Servants of psychedelia could well have found hypnotic new masters in the heady Hippie-aged stylings of Birmingham’s Brain Food.
Their alluring 2018 EP “Get One On” brims with acid-licking call-backs to bygone eras of furious experimentation – a five-track release that’s unswervingly brazen in its flirtation with the trademarks of both prog and psych, bringing technical wizardry and cranium-altering riffs together on a set of songs all too accomplished and engaging for a debut collection.
And where such blatant deference to classic alternative tropes can often be grating, the band, key figures of the Birmingham scene, seem very much set to fill the vintage-loving shoes of those other outstanding acts currently flying the psychedelic flag in the bigger leagues. Think Tame Impala, King Gizzard and Thee Oh Sees sharing stories in a scuzzy Midlands bar and you get an idea of the band’s awesome, crystalline charm.
This much is clear as soon as “Two Crows” glides into earshot, ushering in Brain Food’s striking cosmic collage of noise. It’s a deeply-textured ballet that toys with danger, and a daring voyage into anything but a sea of tranquillity. Effects-laden guitars, a recurring theme throughout “Get One On”, recall the sugar-sweet excess of Jimi Hendrix at his unmatchable peak. Restriction and compliance to conventional structures almost completely abandoned.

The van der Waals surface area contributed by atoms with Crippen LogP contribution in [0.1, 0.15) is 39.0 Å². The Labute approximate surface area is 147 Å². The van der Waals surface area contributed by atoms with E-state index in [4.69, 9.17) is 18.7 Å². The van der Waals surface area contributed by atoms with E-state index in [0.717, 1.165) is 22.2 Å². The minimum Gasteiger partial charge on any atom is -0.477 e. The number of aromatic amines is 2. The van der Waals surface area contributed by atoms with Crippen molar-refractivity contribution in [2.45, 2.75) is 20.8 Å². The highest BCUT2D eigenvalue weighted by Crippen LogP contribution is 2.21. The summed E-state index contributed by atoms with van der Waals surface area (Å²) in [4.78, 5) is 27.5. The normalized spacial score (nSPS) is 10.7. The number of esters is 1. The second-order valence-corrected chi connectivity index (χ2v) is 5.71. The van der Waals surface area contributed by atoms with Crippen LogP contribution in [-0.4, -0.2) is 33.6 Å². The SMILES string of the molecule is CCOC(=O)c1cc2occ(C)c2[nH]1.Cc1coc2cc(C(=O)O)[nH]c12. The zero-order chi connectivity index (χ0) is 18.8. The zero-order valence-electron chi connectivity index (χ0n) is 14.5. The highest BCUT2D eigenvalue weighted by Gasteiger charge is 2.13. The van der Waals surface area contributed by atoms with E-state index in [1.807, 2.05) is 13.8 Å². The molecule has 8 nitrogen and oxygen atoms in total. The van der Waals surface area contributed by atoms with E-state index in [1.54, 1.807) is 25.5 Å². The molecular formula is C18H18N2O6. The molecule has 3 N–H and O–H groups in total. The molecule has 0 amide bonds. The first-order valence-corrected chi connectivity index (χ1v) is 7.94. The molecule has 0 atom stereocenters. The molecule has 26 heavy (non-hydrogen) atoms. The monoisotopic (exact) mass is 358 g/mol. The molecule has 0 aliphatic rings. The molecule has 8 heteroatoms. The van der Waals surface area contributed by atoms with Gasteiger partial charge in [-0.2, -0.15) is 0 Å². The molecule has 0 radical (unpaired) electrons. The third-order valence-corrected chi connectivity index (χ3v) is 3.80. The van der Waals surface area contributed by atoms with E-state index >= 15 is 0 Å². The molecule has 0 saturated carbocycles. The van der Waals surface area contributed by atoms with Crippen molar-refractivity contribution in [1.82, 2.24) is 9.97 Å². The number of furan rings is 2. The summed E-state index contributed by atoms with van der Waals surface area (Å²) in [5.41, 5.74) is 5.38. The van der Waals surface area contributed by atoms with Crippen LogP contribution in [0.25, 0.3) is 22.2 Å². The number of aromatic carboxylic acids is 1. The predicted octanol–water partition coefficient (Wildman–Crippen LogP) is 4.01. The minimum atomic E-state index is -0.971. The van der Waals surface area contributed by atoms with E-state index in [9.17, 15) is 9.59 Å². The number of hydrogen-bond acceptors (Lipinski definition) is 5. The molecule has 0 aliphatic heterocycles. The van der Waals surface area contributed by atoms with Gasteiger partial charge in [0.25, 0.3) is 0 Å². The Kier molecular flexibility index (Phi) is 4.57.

“Lemon & Lime” continues to run with this arresting overindulgence, its haunting words remaining buried underneath streams of glistening guitars and wandering textures. Mysticism drenched in the wonders of reverb.
Lead single “Mindwinder” sees the band dip briefly into lad-rock, mimicking Kasabian’s, or perhaps, Oasis’, modern treatment of vintage styles. There’s little doubt that the track’s snarling vocals bear an unmistakable similarity to Tom Meighan’s delivery, with thankfully less of the boorishness.
Overdriven closer “Sweet Unknown” combines the woozy calm of the band’s obvious psych influences with the kind of sleaze-ridden, raging rock ‘n’ roll Queens of the Stone Age would be proud of. It’s winding, protracted outro is excessive, sure, but what self-respecting bunch of noise-mongers isn’t prone to occasionally showy displays? One listen to “The White Album” is proof enough of that.
An arresting, soothing, and at times, tempestuous effort then from Birmingham’s finest exponents of challenging, acid-dashed rock. Hungry for some sonic haze? Feed your head with some Brain Food.
Brain Food are a psychedelic rock act from Birmingham. You can listen to “Get One On” below and check out the band’s Facebook page here .